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Stan Kroenke's Son Defends Arsenal Owner in Response to Fans' Complaints

Gianni Verschueren@ReverschPassFeatured ColumnistJuly 16, 2019

Arsenal's US owner Stan Kroenke (C) looks on during the presentation to Arsenal's French manager Arsene Wenger after the English Premier League football match between Arsenal and Burnley at the Emirates Stadium in London on May 6, 2018. (Photo by Ian KINGTON / IKIMAGES / AFP) / RESTRICTED TO EDITORIAL USE. No use with unauthorized audio, video, data, fixture lists, club/league logos or 'live' services. Online in-match use limited to 45 images, no video emulation. No use in betting, games or single club/league/player publications. /         (Photo credit should read IAN KINGTON/AFP/Getty Images)
IAN KINGTON/Getty Images

Josh Kroenke, the son of Arsenal owner Stan Kroenke, has defended his father and the club's direction in response to an open letter from fans critical of their leadership.

Per Simon Collings of the Evening Standard, he responded in an open letter of his own. He disagreed with the assertion the club is at a crossroads:

"Over the past year we have turned the page from our traditional model of football operations that included a Manager and CEO, to a new chapter of Arsenal Football Club that is led by a Head of Football and Managing Director.

"Since their appointments and that of Unai Emery as our Head Coach we have continued working to develop a modern infrastructure, designed to move us forward. This will take time to play out, but this was always going to be the case after such a long period of time operating under a different model."

COMMERCE CITY, CO - JULY 15: Arsenal manager Unai Emery waves to fans at Dick's Sporting Goods Park on July 15, 2019 in Commerce City, Colorado. (Photo by Timothy Nwachukwu/Getty Images)
Timothy Nwachukwu/Getty Images

Fans accused ownership of treating the team as an "investment vehicle," but Kroenke stated the family's investments in multiple sports teams were made with an eye on winning:

"We want to be clear we are in sports for one reason and one reason only...to win.

"There is simply no better feeling in sport than winning at the highest level. We know there is a lot of hard work ahead and understand that supporters want success now.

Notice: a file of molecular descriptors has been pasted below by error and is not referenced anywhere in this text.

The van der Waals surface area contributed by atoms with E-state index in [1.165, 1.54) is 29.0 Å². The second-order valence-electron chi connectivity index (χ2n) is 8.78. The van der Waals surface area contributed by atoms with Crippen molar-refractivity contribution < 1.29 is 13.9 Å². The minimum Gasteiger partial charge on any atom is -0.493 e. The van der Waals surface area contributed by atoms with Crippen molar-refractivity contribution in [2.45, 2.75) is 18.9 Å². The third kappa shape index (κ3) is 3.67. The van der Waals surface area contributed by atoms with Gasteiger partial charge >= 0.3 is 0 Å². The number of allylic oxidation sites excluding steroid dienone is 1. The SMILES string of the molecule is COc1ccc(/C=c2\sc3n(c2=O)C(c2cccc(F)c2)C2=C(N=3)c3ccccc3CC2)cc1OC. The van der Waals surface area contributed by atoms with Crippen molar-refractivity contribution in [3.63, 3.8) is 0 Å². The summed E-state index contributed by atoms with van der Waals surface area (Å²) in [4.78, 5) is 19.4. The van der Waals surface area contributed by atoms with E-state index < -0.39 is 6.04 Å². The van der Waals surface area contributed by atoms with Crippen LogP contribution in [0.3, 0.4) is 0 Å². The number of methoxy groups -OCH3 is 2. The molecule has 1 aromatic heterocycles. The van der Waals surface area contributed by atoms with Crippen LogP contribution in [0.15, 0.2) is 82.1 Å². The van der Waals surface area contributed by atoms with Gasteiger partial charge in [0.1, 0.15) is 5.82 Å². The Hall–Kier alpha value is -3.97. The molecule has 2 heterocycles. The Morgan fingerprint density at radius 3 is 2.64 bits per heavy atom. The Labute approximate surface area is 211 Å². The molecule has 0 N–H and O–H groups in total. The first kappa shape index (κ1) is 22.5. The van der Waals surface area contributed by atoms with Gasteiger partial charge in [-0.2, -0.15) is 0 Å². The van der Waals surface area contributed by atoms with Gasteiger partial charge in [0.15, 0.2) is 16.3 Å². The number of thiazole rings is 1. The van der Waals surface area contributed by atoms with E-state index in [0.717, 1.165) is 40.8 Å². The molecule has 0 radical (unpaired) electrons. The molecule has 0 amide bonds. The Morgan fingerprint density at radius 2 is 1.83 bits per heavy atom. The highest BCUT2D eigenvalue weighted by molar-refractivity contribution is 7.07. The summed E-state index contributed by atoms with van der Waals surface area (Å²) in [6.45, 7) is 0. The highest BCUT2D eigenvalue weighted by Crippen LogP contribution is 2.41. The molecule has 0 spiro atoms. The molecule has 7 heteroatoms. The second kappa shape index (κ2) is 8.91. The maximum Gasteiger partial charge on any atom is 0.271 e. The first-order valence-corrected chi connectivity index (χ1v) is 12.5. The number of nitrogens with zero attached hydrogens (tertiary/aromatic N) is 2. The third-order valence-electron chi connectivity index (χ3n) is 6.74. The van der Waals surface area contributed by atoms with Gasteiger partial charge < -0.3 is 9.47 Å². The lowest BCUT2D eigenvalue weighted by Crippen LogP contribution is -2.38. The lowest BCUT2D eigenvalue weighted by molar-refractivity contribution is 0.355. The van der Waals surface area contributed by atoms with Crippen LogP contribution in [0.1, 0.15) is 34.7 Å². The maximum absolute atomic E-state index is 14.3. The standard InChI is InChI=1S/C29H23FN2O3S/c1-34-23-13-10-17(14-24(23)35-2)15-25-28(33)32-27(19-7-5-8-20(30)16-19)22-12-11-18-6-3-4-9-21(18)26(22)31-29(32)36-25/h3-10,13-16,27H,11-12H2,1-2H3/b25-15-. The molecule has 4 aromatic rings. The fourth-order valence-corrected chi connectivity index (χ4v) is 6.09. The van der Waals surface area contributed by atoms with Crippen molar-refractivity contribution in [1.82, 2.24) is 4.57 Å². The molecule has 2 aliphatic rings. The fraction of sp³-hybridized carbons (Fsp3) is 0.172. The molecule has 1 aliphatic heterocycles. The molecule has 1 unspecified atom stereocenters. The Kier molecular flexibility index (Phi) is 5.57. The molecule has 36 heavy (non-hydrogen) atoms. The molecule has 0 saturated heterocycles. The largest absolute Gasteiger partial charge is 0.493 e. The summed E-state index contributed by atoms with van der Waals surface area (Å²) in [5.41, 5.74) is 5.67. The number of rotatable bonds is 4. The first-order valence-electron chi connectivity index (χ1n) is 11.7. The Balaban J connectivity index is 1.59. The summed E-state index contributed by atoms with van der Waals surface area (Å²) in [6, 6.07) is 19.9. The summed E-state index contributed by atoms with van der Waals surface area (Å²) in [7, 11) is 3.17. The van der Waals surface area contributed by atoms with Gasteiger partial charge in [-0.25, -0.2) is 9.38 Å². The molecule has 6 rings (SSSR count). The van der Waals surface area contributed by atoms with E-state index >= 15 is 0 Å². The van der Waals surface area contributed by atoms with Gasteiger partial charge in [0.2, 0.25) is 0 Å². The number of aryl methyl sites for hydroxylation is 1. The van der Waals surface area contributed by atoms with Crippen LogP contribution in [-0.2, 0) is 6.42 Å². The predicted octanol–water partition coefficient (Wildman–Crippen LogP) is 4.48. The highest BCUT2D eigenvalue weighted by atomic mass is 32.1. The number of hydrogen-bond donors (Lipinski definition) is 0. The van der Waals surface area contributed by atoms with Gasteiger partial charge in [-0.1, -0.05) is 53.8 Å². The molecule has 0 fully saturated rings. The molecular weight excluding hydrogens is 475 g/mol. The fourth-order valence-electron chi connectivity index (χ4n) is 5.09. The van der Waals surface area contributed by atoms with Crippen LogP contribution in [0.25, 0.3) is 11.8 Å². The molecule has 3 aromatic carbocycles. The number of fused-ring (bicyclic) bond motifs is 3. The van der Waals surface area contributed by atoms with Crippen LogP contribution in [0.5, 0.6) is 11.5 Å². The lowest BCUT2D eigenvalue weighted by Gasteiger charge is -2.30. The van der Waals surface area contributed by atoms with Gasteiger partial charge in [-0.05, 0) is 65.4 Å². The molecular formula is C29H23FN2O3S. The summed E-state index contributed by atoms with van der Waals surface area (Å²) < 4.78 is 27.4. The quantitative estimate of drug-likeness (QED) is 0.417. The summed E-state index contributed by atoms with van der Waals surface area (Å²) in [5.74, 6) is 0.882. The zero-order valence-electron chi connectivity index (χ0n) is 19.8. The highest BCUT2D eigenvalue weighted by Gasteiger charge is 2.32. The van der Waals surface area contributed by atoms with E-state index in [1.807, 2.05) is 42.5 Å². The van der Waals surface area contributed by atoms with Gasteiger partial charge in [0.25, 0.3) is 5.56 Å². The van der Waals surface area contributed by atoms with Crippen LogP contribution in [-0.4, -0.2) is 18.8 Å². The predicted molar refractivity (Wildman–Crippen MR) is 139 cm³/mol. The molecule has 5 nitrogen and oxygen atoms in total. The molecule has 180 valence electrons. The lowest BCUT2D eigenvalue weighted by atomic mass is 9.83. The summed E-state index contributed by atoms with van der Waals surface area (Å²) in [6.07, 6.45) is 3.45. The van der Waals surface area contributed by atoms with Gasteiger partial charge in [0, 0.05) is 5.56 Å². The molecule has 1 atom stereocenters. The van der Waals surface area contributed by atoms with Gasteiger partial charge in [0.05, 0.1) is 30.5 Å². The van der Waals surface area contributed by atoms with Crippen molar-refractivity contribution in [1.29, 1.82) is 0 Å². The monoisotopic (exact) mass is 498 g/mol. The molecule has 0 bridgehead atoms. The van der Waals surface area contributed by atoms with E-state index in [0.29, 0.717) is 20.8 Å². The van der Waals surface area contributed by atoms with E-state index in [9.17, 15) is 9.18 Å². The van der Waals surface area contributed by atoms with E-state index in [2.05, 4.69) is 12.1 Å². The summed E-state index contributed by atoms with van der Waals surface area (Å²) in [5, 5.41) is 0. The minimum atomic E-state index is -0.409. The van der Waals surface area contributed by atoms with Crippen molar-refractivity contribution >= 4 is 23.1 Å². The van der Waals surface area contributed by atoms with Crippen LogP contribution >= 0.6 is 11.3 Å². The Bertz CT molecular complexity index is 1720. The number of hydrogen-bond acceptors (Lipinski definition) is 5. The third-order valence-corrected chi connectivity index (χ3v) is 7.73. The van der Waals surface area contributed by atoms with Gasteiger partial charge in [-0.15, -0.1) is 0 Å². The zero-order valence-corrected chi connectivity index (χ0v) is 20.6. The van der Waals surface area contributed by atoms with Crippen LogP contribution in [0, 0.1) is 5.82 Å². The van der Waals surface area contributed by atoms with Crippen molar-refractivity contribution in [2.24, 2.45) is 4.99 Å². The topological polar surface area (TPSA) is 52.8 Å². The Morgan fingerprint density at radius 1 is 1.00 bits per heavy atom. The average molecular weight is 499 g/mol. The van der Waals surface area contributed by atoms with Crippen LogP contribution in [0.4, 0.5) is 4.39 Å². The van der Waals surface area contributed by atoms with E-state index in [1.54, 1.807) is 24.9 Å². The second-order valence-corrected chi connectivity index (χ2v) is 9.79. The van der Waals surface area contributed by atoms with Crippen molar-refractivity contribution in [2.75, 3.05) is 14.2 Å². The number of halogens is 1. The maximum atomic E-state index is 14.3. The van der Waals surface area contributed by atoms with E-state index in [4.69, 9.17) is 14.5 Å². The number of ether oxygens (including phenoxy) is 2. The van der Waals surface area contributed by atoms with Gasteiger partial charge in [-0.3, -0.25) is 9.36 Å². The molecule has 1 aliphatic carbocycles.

"We will continue to push forward trying to balance the short and long term vision without abandoning the core principles of the Club that have sustained us for the past 133 years."

Kroenke also opened up on the 2019 UEFA Europa League final defeat against Chelsea in Baku and how frustrated he was after the 4-1 defeat. Finally, he thanked the fans, calling them the Gunners' "lifeblood."

Sports writer Charles Watts shared the full contents of the letter:

Charles Watts @charles_watts

An open letter from Josh Kroenke to Arsenal fans. https://t.co/LB8hLjaU8X

Henry Winter shared the fans' letter, calling it a "powerful" signal to the club's ownership:

Henry Winter @henrywinter

Powerful letter from #afc fans: calls on Kroenke to “reinvigorate” a club “at a crossroads”, engage with “marginalised” fans, show “better leadership”, improve the “poor” atmosphere at the Emirates and make “some new and dynamic appointments” to the board. #WeCareDoYou https://t.co/83hwVTibyg

In their letter, fans took aim at the "passive" ownership, a lack of clear direction, the ticketing system and the atmosphere around the stadium.

Arsenal have only signed one player so far this summer―Gabriel Martinelli, an 18-year-old forward―and have been criticised for being overly frugal.

Per Goal's Chris Burton, Celtic manager Neil Lennon accused them of lowballing an offer for Kieran Tierney, and their reported £40 million bid for Wilfried Zaha was only half of Crystal Palace's valuation, per Sky Sports.

The Gunners have slid out of Premier League title contention in recent years, finishing the 2018-19 campaign in fifth place, 28 points behind champions Manchester City. That finishing position and the loss in the Europa League final means Arsenal won't play in the UEFA Champions League next season.

Kroenke has been a steady target of criticism. In February 2018, club legend Ian Wright accused him of not caring about the club, per Radio 5 Live (h/t Goal's Chris Burton).

He also made himself unpopular in St. Louis in 2016, when he moved his other team, now known as the Los Angeles Rams, back to the West Coast, per Jere Longman of the New York Times.

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